First Day of Summer. Summer starts early in the old Icelandic calendar. The end of long winter nights is celebrated with gift-giving, parades, street entertainment, and sporting events. The Thursday that falls within April 19 to April 25.
Rites of Spring Festival. This privately run event focuses on cutting-edge folk, jazz, and world music. May.
Reykjavík Arts Festival. For two weeks, Reykjavík is swept up in this government-sponsored event. Many international artists and performers are included. June.
Seafarer's Day & Festival of the Sea. This holiday honors those who make their living by the sea, and is celebrated across the country with parades, cultural events, great seafood, and rowdy parties. Fishermen partake in rescue demonstrations, swimming and rowing races, and various strongman competitions. First weekend of June.
National Day. This public holiday marks Iceland's full independence from Denmark in 1944. The day starts off on a solemn and patriotic note, but by afternoon crowds have flocked to the streets to watch parades, traditional dancing, street performers, and theatrical entertainment. (One of the most meaningful gatherings is at Tþingvellir National Park, where the Icelandic parliament first assembled in 930.) Each town celebrates in its own way, so check locally for details. June 17.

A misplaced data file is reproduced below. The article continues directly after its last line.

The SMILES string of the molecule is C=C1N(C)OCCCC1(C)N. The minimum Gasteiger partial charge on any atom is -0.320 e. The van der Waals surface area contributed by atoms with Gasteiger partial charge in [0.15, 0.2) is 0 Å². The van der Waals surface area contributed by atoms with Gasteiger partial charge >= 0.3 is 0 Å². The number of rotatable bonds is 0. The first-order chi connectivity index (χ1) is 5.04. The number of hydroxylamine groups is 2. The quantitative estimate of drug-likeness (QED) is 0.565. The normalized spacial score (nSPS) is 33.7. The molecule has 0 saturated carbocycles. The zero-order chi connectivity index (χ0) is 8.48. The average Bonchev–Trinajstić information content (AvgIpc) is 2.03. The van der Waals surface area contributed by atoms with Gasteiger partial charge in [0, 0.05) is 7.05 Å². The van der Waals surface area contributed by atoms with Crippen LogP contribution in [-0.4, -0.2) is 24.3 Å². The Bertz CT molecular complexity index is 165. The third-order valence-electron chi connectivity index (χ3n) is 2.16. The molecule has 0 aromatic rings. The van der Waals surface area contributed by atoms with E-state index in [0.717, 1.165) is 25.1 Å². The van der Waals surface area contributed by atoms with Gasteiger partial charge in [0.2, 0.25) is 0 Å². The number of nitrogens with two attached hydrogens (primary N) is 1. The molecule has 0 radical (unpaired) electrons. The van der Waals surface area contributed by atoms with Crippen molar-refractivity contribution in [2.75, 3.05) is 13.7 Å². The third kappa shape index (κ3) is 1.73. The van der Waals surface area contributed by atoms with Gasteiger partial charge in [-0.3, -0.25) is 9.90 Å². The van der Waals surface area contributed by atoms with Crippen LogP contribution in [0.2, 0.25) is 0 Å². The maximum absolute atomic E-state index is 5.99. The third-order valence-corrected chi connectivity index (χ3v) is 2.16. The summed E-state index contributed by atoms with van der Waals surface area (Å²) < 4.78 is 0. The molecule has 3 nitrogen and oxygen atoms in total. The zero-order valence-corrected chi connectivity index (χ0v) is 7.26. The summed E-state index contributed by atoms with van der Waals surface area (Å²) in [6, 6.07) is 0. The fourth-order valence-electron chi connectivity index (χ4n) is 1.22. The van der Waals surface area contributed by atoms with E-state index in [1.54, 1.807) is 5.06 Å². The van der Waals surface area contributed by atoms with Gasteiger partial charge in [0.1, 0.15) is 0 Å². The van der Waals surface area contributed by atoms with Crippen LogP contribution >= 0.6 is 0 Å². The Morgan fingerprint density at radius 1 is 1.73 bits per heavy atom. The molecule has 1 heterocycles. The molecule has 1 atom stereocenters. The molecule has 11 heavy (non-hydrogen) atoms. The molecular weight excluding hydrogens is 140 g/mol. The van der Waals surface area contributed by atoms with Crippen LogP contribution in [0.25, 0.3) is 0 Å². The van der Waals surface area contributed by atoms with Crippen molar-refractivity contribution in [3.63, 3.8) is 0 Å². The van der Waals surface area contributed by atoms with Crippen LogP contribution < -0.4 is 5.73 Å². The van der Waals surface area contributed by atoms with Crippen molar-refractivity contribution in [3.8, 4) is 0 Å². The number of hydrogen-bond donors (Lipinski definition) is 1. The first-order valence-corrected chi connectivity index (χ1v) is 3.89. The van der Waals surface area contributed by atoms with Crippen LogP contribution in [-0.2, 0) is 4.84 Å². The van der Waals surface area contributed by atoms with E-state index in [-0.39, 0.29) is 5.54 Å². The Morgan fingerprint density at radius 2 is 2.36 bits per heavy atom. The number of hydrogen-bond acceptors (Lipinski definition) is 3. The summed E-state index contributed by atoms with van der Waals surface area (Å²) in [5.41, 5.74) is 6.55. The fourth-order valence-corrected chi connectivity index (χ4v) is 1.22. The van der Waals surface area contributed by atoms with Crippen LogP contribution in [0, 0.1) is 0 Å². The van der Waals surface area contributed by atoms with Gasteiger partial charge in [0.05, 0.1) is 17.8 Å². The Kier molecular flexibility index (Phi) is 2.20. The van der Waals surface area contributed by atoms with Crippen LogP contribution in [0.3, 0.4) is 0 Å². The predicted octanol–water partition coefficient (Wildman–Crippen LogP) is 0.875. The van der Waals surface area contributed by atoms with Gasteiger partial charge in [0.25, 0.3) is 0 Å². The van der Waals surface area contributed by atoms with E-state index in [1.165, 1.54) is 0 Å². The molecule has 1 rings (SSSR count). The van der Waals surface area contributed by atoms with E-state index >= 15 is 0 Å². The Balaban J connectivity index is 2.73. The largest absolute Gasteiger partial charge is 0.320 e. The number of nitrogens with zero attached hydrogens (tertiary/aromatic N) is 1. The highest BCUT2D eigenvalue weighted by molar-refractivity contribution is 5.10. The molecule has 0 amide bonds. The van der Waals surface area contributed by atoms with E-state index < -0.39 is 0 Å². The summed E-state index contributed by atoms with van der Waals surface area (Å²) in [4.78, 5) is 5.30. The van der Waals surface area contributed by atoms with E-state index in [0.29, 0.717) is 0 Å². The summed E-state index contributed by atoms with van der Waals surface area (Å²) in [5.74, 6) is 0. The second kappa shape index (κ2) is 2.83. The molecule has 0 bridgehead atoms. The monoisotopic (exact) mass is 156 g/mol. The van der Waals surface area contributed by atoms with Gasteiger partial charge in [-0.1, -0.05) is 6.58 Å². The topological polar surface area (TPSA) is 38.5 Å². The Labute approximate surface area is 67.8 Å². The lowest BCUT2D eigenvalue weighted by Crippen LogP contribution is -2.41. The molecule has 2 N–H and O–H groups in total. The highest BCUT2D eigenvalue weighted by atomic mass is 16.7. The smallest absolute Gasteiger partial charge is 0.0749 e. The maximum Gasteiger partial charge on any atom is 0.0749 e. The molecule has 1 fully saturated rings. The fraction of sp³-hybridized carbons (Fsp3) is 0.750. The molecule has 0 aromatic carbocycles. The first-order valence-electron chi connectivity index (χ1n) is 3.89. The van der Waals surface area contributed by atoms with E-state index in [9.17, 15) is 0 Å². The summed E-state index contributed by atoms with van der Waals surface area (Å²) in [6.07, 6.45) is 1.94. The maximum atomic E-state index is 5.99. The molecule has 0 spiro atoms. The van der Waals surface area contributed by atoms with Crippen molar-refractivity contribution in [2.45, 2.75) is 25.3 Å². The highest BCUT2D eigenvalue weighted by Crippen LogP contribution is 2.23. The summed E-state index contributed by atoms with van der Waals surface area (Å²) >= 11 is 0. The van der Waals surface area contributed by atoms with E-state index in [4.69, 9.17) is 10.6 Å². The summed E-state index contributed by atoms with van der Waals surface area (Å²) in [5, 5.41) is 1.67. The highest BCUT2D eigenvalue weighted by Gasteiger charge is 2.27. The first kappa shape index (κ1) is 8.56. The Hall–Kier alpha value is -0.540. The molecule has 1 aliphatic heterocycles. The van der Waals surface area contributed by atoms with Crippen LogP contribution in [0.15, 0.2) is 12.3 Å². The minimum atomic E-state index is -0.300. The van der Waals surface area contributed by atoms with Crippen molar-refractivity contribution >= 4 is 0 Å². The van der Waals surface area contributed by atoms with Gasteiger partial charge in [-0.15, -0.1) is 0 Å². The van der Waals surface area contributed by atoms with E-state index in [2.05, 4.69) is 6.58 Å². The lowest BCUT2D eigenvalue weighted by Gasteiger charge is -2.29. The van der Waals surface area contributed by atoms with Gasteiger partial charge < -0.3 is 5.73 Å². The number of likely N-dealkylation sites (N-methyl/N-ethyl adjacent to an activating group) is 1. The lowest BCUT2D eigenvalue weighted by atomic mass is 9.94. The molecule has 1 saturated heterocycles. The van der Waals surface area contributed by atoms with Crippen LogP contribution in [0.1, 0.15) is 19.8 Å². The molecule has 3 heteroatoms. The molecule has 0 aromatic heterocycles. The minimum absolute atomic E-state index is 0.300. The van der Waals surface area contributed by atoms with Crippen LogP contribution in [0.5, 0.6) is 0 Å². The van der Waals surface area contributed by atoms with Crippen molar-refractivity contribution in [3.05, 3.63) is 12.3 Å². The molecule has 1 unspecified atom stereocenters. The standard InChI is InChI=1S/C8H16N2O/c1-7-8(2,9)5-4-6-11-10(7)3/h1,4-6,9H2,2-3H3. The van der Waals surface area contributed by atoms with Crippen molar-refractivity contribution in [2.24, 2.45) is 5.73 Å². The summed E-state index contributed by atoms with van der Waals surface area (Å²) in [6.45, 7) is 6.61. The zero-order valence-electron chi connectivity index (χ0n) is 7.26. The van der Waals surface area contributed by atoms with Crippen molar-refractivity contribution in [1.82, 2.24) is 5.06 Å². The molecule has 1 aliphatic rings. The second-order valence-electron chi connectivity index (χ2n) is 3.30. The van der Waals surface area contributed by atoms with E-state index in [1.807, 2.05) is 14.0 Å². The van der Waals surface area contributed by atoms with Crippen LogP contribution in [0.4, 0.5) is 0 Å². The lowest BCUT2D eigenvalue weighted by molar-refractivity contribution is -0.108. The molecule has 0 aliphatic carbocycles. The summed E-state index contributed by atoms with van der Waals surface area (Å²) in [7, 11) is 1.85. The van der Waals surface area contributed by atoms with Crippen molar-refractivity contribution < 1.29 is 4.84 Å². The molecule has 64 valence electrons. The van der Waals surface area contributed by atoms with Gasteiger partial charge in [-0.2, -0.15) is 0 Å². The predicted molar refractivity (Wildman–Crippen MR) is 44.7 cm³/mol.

Summer Solstice. On the longest day of the year, many Icelanders gather late at night to watch the sun dip below the horizon and scoop back up again shortly afterward. Formally organized events are rare, but visitors are usually welcome to join local celebrations. Each year Ferðafélag Íslands organizes an all-night climb up the volcano Hekla. June 21.
Arctic Open. This 4-day championship golfing tournament in Akureyri, open to professionals and amateurs, continues into the morning hours under the midnight sun. Late June.
Viking Festival. Modern-day Viking hordes descend on Hafnarfjörður, a town neighboring Reykjavík, for traditional crafts, merrymaking in period costume, and staged battles with Christian forces. Mid-June.
Akureyri Summer Arts Festival. For 10 weeks in summer, Iceland's "northern capital" hosts an assortment of concerts and exhibitions in venues across town. Late June to August.
Verslunarmannahelgi (August Long Weekend or Bank Holiday Weekend). On this party weekend, Icelanders often leave town and camp out en masse. The most well-known destination is the Westman Islands, where locals join thousands of visitors at the campgrounds to hear live bands and gather round the bonfire into the morning hours. Plenty of events also take place in towns. First weekend in August.